As morning dawns on the brink of Weed legalization in California, small growers are taking note of what makes a really great wine. Why? Because much like in the world of wine, where and how you grow your weed is finally going to matter.
The Emerald Triangle is not just a place where back-to-the-landers from the 1960s generation went to “drop out” and be left to their own devices, it is today one of the most important and distinctive geographic regions in the world for the cultivation of world-class cannabis. What is it exactly that makes our location so special for growing really great weed? There is something about the angles at which the sun hits the earth at our particular latitude and longitude, and the way the seasons evolve, the particular distance from the ocean and the rugged mountains that surround our valley, the natural mountain spring-fed waters, and the bountiful life-filled wilderness of Oak, Pine, Fir, Madrone, wildflowers and wildlife that surrounds us. Most important to the distinctive flavor and effects of our flowers is the purity and richness of our native living soils in this woodland meadow in a lush river valley deep in the heart of the inner Emerald Triangle. The flowers, like the people, seem to display the uniquely wild, pure and magnificent natural characteristics of our soil and our region. They are resplendent, blissful, and brilliantly impressive with a larger than life vim and vigor. This is a very special place. And it is because of a very special people with a great love for this particular plant in all its glory, determined to help it fulfill its destiny, that the Emerald Triangle has emerged as one of the most important regions in the world for the cultivation of cannabis.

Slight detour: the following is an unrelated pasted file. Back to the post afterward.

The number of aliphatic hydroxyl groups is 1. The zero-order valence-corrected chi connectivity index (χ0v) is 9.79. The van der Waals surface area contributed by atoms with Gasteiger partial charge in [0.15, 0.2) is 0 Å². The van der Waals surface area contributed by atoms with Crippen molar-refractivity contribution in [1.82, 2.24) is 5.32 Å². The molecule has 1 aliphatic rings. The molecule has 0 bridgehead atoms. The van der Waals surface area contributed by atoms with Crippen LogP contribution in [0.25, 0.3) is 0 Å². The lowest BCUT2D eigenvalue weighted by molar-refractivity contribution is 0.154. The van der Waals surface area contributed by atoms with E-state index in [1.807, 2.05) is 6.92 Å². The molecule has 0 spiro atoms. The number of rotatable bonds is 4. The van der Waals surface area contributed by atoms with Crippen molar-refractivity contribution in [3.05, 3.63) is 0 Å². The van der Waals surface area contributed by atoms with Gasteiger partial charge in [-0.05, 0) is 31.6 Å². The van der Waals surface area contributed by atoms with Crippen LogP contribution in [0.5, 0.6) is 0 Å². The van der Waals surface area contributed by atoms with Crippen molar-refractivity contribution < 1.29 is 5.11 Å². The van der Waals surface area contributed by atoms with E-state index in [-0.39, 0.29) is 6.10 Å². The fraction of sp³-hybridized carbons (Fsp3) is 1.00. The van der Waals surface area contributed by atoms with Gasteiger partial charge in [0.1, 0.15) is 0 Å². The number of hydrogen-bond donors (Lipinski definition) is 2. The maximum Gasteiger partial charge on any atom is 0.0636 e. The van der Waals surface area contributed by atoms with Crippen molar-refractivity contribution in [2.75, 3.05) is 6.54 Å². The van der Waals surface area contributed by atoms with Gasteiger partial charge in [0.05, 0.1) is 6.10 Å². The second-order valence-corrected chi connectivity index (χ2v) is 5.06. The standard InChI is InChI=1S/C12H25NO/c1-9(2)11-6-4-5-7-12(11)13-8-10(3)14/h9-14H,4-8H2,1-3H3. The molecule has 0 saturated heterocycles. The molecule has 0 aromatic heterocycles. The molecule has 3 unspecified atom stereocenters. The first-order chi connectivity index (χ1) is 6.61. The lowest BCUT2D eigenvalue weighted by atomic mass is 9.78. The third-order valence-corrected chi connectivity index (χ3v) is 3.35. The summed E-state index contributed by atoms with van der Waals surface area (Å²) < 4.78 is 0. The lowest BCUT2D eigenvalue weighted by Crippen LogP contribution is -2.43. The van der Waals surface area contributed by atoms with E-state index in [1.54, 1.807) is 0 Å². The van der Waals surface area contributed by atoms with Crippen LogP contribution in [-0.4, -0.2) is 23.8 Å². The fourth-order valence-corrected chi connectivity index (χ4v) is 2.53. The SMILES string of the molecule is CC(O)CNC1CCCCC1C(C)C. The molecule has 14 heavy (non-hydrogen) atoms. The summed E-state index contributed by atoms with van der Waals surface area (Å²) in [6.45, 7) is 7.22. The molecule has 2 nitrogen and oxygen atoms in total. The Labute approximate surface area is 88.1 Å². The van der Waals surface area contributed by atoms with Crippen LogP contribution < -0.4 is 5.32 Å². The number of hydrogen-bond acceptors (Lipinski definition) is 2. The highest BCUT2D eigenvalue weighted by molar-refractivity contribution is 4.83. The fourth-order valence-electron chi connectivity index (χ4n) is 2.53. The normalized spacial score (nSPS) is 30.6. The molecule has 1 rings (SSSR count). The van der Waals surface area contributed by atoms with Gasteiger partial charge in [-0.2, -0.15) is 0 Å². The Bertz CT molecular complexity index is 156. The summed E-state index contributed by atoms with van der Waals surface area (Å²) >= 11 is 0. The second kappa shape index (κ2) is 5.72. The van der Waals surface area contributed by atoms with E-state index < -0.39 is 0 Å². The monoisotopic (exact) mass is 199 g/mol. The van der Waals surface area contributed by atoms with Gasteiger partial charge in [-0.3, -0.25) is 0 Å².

It is the unique characteristics of a named place, or Appellation, which give a product from that particular place its distinctive qualities.
At the moment in the United States, not even the wine industry has true Appellations. Rather, wine producing areas are identified with Geographical Indications (GI) called American Viticulture Areas (AVA). This designation, however, has no other qualification than to stipulate that at least 85% of the grapes used to make that wine were grown in the named geographical area.
In France, on the other hand, Appellation d’Origine Controlée (AOC) has many more requirements. The purpose of these is to identify the unique conditions prevailing in that area of origin, to show why the product is unique. Many factors are considered, such as weather, temperature fluctuations, average rainfall, typical frost dates. There is also soil quality and composition, which is based on the geology of the region as well as the water.
The other set of factors are the "human interventions in the process", the particular farming methods which are a result of generations of trial and error by the farmers in the region. This is also key in the breeding of unique heirloom varietals.